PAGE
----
Etherotopia, an ideal state and a state of mind : utopian philosophy as literature and practice

Callow, Christos (2015) Etherotopia, an ideal state and a state of mind : utopian philosophy as literature and practice. Doctoral thesis, Birkbeck, University of London.

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This thesis examines the concept of Etherotopia (which literally translates to 'ethereal place'), by which I define the combination of utopian philosophy with certain ideas of individual perfection such as nirvana. The argument is made that the separation of utopian visions into social utopias and individual ones (states and states of mind) is a false dilemma, since a complete utopian theory should include both. In relation to my own utopian writing and as a transition from the critical to the creative part of this thesis, I examine the question of genre in utopian literature and, following from the view that literary genres are subjective and conventional, I argue that utopian literature doesn‘t need to be labelled as a literary genre but rather that it is utopian philosophy in literary form, and therefore philosophical writing. Having argued for the need of a contemporary Etherotopian theory and having discussed the relationship between utopian writing and genre, I proceed to introducing my portfolio of creative writing, a short story collection with the title Etherotopias, which is a series of diverse utopian/dystopian fictions that in some cases expand on the concept of Etherotopia either philosophically or aesthetically, while in other cases provide literary responses to conflicting utopian theories popular in contemporary society and its consumer culture. The collection is therefore a series of arguments and criticisms in the form of stories that range from political and satirical to religious and existential and address social issues as well as utopian and dystopian states of mind.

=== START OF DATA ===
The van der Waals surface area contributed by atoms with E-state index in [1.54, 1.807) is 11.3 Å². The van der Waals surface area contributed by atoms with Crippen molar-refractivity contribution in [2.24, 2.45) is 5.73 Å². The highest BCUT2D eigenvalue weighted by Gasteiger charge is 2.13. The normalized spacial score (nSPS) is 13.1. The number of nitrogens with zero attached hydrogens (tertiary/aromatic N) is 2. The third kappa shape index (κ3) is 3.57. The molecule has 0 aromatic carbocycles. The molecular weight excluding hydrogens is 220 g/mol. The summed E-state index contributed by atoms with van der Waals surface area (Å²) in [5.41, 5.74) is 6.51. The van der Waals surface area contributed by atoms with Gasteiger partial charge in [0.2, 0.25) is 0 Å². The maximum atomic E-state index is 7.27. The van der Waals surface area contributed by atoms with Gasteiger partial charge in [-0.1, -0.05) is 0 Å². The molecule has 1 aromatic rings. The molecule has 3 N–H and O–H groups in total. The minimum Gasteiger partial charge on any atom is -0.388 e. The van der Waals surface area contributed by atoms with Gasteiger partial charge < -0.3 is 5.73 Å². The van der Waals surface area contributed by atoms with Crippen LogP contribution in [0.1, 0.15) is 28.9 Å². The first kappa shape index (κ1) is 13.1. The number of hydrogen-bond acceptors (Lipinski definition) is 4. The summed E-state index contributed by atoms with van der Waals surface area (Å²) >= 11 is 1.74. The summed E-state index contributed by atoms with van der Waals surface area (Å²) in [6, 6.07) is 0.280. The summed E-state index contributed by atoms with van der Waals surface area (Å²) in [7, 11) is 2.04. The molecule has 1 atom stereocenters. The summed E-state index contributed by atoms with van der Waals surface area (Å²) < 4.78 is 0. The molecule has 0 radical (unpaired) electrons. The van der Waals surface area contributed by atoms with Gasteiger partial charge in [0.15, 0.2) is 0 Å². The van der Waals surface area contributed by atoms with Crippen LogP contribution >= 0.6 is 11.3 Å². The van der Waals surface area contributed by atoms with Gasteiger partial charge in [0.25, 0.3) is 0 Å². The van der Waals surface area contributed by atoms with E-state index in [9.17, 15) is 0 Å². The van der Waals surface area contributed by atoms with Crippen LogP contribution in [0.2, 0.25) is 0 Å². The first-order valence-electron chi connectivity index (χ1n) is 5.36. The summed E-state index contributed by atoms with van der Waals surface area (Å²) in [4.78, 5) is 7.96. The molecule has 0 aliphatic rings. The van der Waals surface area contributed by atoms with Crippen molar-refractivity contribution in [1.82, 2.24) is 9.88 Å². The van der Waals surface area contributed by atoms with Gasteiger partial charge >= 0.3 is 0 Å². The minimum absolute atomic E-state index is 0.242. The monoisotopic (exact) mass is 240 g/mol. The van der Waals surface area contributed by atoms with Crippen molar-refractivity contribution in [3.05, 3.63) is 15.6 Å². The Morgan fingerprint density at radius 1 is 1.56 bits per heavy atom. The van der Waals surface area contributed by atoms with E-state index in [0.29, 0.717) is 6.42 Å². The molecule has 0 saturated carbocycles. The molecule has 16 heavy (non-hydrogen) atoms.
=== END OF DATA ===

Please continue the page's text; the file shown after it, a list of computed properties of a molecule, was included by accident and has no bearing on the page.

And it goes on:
Item Type: Thesis (Doctoral)
Additional Information: Date of PhD award confirmed as 2015 by registry
Copyright Holders: The copyright of this thesis rests with the author, who asserts his/her right to be known as such according to the Copyright Designs and Patents Act 1988. No dealing with the thesis contrary to the copyright or moral rights of the author is permitted.
School/Department: School of Arts > English & Humanities
Depositing User: ORBIT Editor
Date Deposited: 12 Mar 2015 14:35
Last Modified: 05 Apr 2018 15:22

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